The term “transpacific” has recently emerged into political and cultural discourse as a way to categorize and describe the increasing focus on American-Asian relationships in contemporary U.S. politics and culture. Yet how do contemporary discussions of transpacific partnerships and the like develop out of prior social and cultural flows that have historically mapped (and remapped) the Pacific region? What kinds of cultural, political, and environmental legacies remain from these previous passages, and how do they shape contemporary literary representations of the transpacific?Focusing on questions of militarization, decolonization, diaspora, and environmental change, this course will explore how transpacific texts and films address and critique these concerns with formal and linguistic innovations and experimentation.

From the Indigenous Question in Latin America to the questioning of Latin American Literature: Indigenous Writers and the Production of Knowledge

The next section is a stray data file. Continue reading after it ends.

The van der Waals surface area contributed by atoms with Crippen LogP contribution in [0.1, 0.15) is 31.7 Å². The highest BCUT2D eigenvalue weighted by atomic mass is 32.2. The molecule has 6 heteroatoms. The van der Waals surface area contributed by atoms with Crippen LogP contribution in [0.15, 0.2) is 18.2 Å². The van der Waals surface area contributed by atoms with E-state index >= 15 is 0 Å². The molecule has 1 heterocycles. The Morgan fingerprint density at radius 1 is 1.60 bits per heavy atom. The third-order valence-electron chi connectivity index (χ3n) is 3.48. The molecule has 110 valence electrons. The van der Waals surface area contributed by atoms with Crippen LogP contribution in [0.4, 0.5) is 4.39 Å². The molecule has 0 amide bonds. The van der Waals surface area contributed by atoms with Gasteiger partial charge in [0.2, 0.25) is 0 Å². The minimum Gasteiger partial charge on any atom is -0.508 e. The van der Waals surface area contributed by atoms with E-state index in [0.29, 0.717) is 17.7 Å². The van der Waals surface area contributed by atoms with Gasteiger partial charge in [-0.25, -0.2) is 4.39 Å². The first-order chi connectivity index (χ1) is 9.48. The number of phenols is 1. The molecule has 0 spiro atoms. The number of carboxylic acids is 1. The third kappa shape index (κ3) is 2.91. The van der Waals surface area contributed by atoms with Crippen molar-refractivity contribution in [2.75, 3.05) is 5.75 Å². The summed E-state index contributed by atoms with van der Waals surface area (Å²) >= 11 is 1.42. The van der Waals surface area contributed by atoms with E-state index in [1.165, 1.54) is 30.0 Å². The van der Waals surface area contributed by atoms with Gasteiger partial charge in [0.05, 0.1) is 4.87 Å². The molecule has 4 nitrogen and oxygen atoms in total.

Instructor: Gloria Chacon

This seminar will focus on contemporary Indigenous literatures from Latin America, or the territory that the “Kunas” have renamed Abya-Yala (land of eternal spring) as the first step to recognize indigeneity as a political, cultural, and linguistic force that gains ground in the l990s.  We will discuss the various movements, manifestoes, and paradigms expressed by indigenous writers (from the Mapudungun, Quechua, Aymara, and Mayan languages to Nahuatl, Zapotec, Mazahua, and others) as well as the challenges these cultural productions pose to traditional literary genealogies in the continent.   We will work through the debates around orality/literacy, translation, form, tradition, gender, and nation.  At the same time, students will explore various Latin American theoretical texts to think through indigenous literature and vice versa.   Most texts will be read in their bilingual format (Spanish and an indigenous language). 

Instructor: Oumelbanine Zhiri

Please contact instructor for course description.

Instructor: Ben Doller

Please contact instructor for course description.